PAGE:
Drs. Moody, Hunter and Fisher all suggest that people feeling overwhelmed by traumatic events should seek professional help.
“People don’t have to be in crisis to seek help,” says Dr. Hunter, a professor at the University of Illinois at Urbana-Champaign. “When you realize that you’re behaving in a way or thinking in a way that’s not typical for you, you should seek help.”
Dr. Moody takes it a step further, encouraging everyone to practice “good mental hygiene.” Just like most people have a primary physician, “everyone should have a mental health provider,” Dr. Moody says.
Rochester says her coping mechanisms have been prayer, support from family and friends, and “taking it one day at a time.” While she’s returning to a new normal, the loss of her son is still hard to process. “I’m still in disbelief,” she says.
From the day of John’s candlelight vigil, Rochester launched a personal campaign to bring “Justice for Kadeem.” On the 10th and 23rd of each month – the day John was killed and buried, respectively – Rochester takes to social media. Some of her posts are in remembrance, but most have been asking witnesses of the crime to step forward.
In recent movement of the case, the Governor of the Virgin Islands signed documents to have the suspect in John’s killing extradited from New York to stand trial. Part of the shock for Rochester was learning that the suspect knew her son. “It hurts. Everything was hurtful,” she says.
Because extradition is just the first step, Rochester continues to “hold the faith” that justice will eventually be served. In the meanwhile, she tries her best to “keep it together” for her other children and John’s son – Kadeem John Jr.
Rochester says she is no longer angry, but the pain of losing a child to senseless gun violence hasn’t gone away. “I’m still sad,” she says. “I don’t know if I’ll ever get over it.”
Cramps. “It feels like really, really bad cramps.” That’s how my friend Debra described the labor pain that she experienced and what I should expect with my first child. Debra, one of my best friends, had given birth on August 13, 2000 to her first child. My due date was late August/early September 2000. I never really had a firm due date because I wasn’t sure of the exact date of my last menstrual period. It was coincidental and helpful that Debra and I were pregnant with our first child at the same time.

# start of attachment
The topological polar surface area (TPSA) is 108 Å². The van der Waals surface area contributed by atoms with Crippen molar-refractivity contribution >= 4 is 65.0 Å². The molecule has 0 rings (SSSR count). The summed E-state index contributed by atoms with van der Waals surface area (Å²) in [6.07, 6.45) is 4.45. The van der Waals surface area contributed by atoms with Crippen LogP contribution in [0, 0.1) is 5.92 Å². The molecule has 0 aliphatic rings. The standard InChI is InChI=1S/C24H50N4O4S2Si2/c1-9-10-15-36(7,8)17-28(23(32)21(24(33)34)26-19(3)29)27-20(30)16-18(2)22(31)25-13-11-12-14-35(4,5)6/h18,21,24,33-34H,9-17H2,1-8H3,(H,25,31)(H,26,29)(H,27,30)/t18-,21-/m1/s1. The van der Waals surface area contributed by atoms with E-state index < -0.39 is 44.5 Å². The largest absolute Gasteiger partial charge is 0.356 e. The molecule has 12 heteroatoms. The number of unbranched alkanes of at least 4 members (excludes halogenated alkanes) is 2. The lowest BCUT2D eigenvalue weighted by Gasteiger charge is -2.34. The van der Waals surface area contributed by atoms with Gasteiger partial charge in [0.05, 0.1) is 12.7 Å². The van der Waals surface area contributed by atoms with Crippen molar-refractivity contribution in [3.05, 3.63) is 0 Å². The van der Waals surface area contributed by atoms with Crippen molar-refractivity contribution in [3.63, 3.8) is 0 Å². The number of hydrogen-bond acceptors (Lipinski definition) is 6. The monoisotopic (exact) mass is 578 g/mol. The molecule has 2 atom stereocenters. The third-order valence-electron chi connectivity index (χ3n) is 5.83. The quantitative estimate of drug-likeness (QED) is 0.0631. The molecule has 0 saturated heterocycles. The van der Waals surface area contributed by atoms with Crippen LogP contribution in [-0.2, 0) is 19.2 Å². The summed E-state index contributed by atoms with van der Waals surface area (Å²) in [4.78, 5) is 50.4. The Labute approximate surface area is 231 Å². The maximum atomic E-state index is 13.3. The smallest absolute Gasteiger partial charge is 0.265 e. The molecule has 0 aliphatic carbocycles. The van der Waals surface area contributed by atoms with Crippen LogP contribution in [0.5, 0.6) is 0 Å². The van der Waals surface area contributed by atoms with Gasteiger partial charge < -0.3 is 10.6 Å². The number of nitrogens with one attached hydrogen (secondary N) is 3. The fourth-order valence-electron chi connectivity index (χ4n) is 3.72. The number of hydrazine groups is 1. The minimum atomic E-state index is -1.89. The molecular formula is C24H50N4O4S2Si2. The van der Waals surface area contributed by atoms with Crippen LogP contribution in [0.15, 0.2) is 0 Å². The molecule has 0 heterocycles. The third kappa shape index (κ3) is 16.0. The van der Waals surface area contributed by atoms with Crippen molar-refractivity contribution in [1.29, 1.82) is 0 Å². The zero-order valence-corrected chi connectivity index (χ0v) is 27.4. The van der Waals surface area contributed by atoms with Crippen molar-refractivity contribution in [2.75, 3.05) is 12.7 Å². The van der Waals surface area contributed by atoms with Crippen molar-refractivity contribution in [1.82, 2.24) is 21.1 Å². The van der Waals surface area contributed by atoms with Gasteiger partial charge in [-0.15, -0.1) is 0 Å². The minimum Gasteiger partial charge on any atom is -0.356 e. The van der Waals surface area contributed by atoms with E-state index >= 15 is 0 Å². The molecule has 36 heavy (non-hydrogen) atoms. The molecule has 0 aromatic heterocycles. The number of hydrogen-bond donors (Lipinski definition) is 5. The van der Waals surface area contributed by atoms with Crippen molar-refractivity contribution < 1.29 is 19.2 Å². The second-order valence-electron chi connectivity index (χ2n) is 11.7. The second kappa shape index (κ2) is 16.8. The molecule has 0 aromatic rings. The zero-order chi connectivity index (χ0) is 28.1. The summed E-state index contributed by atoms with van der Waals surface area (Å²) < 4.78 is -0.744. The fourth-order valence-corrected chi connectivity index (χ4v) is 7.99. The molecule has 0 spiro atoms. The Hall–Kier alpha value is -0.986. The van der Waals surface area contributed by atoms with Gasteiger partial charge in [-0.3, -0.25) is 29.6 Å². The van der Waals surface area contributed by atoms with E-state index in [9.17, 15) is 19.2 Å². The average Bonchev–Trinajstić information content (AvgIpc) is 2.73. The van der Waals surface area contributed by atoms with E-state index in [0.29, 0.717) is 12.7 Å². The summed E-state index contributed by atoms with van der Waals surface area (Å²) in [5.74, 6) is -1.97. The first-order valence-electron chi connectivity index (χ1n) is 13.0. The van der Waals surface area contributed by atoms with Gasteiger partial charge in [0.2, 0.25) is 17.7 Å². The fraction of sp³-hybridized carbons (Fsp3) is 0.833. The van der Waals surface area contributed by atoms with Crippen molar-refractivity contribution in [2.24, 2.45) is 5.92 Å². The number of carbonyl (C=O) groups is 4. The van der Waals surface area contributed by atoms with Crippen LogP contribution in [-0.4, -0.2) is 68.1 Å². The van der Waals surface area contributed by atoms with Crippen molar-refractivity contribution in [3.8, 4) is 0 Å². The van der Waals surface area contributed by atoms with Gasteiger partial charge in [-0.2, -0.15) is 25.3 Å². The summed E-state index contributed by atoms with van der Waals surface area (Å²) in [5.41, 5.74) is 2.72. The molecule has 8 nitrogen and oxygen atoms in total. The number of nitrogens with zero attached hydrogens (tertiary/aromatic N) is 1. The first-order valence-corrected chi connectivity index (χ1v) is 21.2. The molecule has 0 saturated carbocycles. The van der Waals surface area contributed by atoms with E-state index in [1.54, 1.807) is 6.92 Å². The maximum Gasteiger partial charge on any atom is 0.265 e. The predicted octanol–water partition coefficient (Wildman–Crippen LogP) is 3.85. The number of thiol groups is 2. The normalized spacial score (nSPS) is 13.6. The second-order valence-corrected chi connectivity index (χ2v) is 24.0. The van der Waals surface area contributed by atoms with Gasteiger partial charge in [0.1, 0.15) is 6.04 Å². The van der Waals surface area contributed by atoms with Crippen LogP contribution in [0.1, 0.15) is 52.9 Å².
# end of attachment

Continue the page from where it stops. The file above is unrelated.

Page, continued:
Debra’s description of labor didn’t help me one bit. I never got cramps. Growing up my mom would tell me that I’m lucky to never experience the painful abdominal contractions that many women endure monthly. So as childbirth neared, the expectant pain was nothing I could prepare for.
By early September, my obstetrician told me I was past due. Nothing I did helped to induce my labor. At a visit to Dr. Ronald Nimmo on Tuesday, Sept. 5, he said my cervix started dilating. A woman’s cervix must be dilated to 10 centimeters before active labor – the pushing – begins. We went over the stages of labor and he told me if I went into labor overnight to call him then go straight to the hospital; if I didn’t go into labor by morning, I should check into the hospital at 7 am.
I was scared. I didn’t know what to expect. Suppose I went into labor overnight? Suppose I didn’t? You mean I’d still have to interrupt my sleep for a 7 am check in!? There were no contractions during the night. In the morning I decided I wanted to go for one last swim. My boyfriend Vibes advised against it. We needed to check in at 7 am and we didn’t have the time, he said. I told him I needed to feel myself enveloped in the cool buoyancy of the Caribbean Sea. So we went to Magens Bay. The air was cool. The sun had risen over a dewy morning. It was so nice! Vibes kept reminding me that we needed to hurry up. Against better judgment I submersed my entire body in the water, saturating my newly-done box braids. We had to hustle back home so that I could shower before heading to the hospital.
When we reached the hospital, about 90 minutes late, the friendly intake staff told me they had been waiting on me and welcomed us. Vibes gave me an I-told-you-so look. The only thing I could think of at the moment was that my hair was wet and it was making me cold.
I followed the nurses’ instructions putting on the hospital gown, getting hooked up to the IV and those things. When the doctor did his rounds a few hours later and examined me, I was still the two centimeters I was the day before. When he said: “I can give you something to help you out,” I obliged.
The contractions started coming! The nurses kept offering me pain meds, but I was determined to have a natural childbirth. The contractions kept coming stronger. When I told the nurses I was ready to have my baby they said I was a private patient, so I had to wait until my doctor came back. What! I was ready to have the baby and they were telling me I had to wait! When the doctor finally came back for his afternoon rounds around 5 pm and examined me. I was still two centimeters! After five hours of contractions I was still dilated at two centimeters! Dr. Nimmo said he would give me something to stop the contractions. It was only then I realized my labor had been induced. Earlier when he offered to “give you something to help you out,” he meant an induction. I was totally upset. I never wanted to be induced. And I was hungry.
The contractions slowed within a few minutes and I was ready for dinner. When I told the doctor, he explained that once someone was admitted to the Labor and Deliver unit they couldn’t eat. Who the hell came up with that stupid rule! Now I was furious! “So I can’t eat anything,” I asked the doctor. He told me I could have as much ice chips that I wanted. If looks could kill, Dr. Nimmo would be dead.